vitamin C, 9000 IU B-carotene, 270 IU vitamin E and 2 g methionine. Both the groups will be
      supplemented with the pancreatic enzymes. The enzyme will be administered as capsules, each
      containing 10,000 units. Three capsules (30,000) units will be required per meal thereby
      making it to 90,000 units per day.

      Follow up assessment during study period:

      Clinical:

        -  Assessment of painful days and requirement of oral/ IV analgesic or hospitalization in a
           month will be done. The patients will be provided with a pain diary so as to get the
           correct data.

        -  Any other symptoms either due to primary disease i.e. CP or considered due to the
           intervention will be duly recorded.

             -  Pain assessment and clinical examination will be done at each visit of patient to
                the clinic while USG, ERCP, CT or X-ray will be done as and when required.

      Markers of oxidative stress

        -  MDA Marker of antioxidant capacity or defense

        -  Superoxide dismutase (SOD), Total glutathione, Ferric Reducing Assay of Plasma (FRAP)
           Markers of intervention compliance

        -  Vitamins A, E, C *All the biochemical investigations will be done at baseline, 1 and 6
           months of intervention.

      All the samples will be light protected and purged with nitrogen to retard deterioration from
      oxidation of substrates during storage.

      Statistics Descriptive statistics i.e. mean, standard deviation and frequency distribution
      will be calculated for each variable in the study. To compare the two groups, Student 't'
      test (quantitative) and chi square test (qualitative) wherever applicable will be applied. To
      see trend within the variable 2-way analysis of variance (parametric as well as
      non-parametric, whichever is applicable) will be done post-hoc analysis. P value < 0.05 will
      be considered as statistical significant. Statistic software SPSS 7.5 for Windows will be
      used for statistical analysis.

      Study Outcome Primary Outcome

      1. Reduction in the number of painful days per month due to chronic pancreatitis.

      Secondary Outcome

        1. Decrease in no. of severe attacks requiring hospitalization.

        2. Percentage of patients who are pain-free.

        3. Increase in markers of antioxidant defense in the intervention group compared to placebo
           group and decrease in oxidative stress parameters in patients after intervention
           compared to placebo.

      References:

        1. Pitchumoni CS, Mohan AT. Pancreatic stones. Gastroenterol. Clin. North Amer. 1990: 19;
           873-893.

        2. Walling MA. Xenobiotic metabolism, oxidant stress and chronic pancreatitis: Focus on
           glutathione. Digestion 59 (Suppl4): 13-24, 1998.

        3. Lin Y, Tamakoshi A et al. 2000. Cigarette smoke as a risk factor for chronic
           pancreatitis: A case control study in Japan. Pancreas. 21 (2), 109-114.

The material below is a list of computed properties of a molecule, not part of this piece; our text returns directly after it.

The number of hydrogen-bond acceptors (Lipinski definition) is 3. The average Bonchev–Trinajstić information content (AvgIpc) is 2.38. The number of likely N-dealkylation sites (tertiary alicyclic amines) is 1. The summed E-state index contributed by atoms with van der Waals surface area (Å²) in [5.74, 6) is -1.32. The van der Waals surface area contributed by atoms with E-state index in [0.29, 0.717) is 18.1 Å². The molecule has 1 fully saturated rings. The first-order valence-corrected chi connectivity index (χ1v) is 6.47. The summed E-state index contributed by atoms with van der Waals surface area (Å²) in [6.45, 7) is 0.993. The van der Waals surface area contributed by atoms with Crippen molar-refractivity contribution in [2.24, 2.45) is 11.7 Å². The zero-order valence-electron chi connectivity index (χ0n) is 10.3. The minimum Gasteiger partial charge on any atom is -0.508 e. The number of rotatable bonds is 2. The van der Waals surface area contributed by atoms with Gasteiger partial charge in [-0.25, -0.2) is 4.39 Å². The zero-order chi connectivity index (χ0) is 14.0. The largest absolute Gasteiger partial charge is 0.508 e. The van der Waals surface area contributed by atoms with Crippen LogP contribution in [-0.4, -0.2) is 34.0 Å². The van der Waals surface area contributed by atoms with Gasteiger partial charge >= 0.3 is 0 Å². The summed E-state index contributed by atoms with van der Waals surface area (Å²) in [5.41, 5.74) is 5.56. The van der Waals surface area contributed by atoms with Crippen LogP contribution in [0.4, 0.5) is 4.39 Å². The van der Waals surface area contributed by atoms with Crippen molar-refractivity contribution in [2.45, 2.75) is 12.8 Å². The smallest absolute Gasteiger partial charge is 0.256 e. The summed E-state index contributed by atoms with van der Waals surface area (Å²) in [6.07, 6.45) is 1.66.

4. Uden S, Schofield D, Miller PF, Day JP Bottiglier T and Braganza JM. 1992. Aliment
           Pharmacol Ther. 6, 229-240.

        5. Braganza JM. A framework for etiogenesis of chronic pancreatitis. Digestion: 1998; 59
           (suppl. 4): 1-12.
    

Study Phase

Phase 3

Study Type

Interventional


Primary Outcome

Reduction in the number of painful days per month due to chronic pancreatitis

Secondary Outcome

 Decrease in no. of severe attacks requiring hospitalization

Condition

Chronic Pancreatitis

Intervention

Antioxidants

Study Arms / Comparison Groups

 Antioxidants
Description:  Intervention was done with antioxidants

Publications

* Includes publications given by the data provider as well as publications identified by National Clinical Trials Identifier (NCT ID) in Medline.

Recruitment Information


Recruitment Status

Dietary Supplement

Estimated Enrollment

127

Start Date

October 2003

Completion Date

October 2006


Eligibility Criteria

        Inclusion Criteria:

          -  CP with significant pain i.e., at least one episode of pain in a month requiring oral
             analgesic or one episode of severe pain in last three months requiring hospitalization

        Exclusion Criteria:

          -  Painless disease

          -  Current pain more likely due to non-pancreatic origin

          -  If the patient already has an intervention in the form decompressive therapy i.e.,
             surgery or endoscopic sphincterotomy/ stenting or ESWL

          -  Systemic conditions like CRF, malignancy, hypertension, and pregnancy

          -  Complications like pseudocyst, pancreatic abscess

          -  Patients who would have received antioxidants in the preceding 4 weeks

          -  Narcotic addicts

          -  Uncontrolled diabetes

          -  Comorbid conditions like liver diseases
      

Gender

All

Ages

12 Years - 70 Years

Accepts Healthy Volunteers

No

Contacts

Payal Bhardwaj, MSc, , 

Location Countries

India

Location Countries

India

Administrative Informations


NCT ID

NCT00319358

Organization ID

IR-131



Study Sponsor

All India Institute of Medical Sciences, New Delhi


Study Sponsor

Payal Bhardwaj, MSc, Principal Investigator, dept. of Gastroenterology, A.I.I.M.S. , New Delhi


Verification Date

January 2009